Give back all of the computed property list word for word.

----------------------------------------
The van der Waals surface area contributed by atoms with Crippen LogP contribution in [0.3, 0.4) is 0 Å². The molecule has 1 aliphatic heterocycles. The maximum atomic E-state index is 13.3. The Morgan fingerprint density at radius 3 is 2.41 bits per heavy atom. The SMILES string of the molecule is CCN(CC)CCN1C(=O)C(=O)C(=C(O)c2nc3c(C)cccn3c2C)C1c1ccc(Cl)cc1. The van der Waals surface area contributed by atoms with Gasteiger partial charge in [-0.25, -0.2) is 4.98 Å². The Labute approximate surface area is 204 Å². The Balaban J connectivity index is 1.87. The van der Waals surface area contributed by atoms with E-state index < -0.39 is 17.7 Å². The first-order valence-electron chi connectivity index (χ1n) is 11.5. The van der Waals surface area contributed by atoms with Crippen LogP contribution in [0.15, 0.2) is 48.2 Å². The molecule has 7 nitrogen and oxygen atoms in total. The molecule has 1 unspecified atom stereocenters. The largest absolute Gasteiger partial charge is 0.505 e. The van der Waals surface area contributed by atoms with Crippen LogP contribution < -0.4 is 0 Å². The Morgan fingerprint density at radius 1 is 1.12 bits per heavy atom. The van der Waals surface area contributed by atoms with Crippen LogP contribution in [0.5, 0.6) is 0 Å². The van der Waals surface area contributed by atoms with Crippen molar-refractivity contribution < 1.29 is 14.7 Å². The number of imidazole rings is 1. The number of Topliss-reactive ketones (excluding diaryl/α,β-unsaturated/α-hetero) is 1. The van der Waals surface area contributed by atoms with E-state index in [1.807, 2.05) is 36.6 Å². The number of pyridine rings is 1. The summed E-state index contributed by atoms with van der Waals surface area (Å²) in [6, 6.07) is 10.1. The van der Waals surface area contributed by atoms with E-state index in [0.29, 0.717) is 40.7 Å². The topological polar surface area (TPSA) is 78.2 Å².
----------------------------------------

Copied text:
The van der Waals surface area contributed by atoms with Crippen LogP contribution in [0.3, 0.4) is 0 Å². The molecule has 1 aliphatic heterocycles. The maximum atomic E-state index is 13.3. The Morgan fingerprint density at radius 3 is 2.41 bits per heavy atom. The SMILES string of the molecule is CCN(CC)CCN1C(=O)C(=O)C(=C(O)c2nc3c(C)cccn3c2C)C1c1ccc(Cl)cc1. The van der Waals surface area contributed by atoms with Gasteiger partial charge in [-0.25, -0.2) is 4.98 Å². The Labute approximate surface area is 204 Å². The Balaban J connectivity index is 1.87. The van der Waals surface area contributed by atoms with E-state index < -0.39 is 17.7 Å². The first-order valence-electron chi connectivity index (χ1n) is 11.5. The van der Waals surface area contributed by atoms with Crippen LogP contribution in [0.15, 0.2) is 48.2 Å². The molecule has 7 nitrogen and oxygen atoms in total. The molecule has 1 unspecified atom stereocenters. The largest absolute Gasteiger partial charge is 0.505 e. The van der Waals surface area contributed by atoms with Crippen LogP contribution < -0.4 is 0 Å². The Morgan fingerprint density at radius 1 is 1.12 bits per heavy atom. The van der Waals surface area contributed by atoms with Crippen LogP contribution in [0.5, 0.6) is 0 Å². The van der Waals surface area contributed by atoms with Crippen molar-refractivity contribution < 1.29 is 14.7 Å². The number of imidazole rings is 1. The number of Topliss-reactive ketones (excluding diaryl/α,β-unsaturated/α-hetero) is 1. The van der Waals surface area contributed by atoms with E-state index in [1.807, 2.05) is 36.6 Å². The number of pyridine rings is 1. The summed E-state index contributed by atoms with van der Waals surface area (Å²) in [6, 6.07) is 10.1. The van der Waals surface area contributed by atoms with E-state index in [0.29, 0.717) is 40.7 Å². The topological polar surface area (TPSA) is 78.2 Å².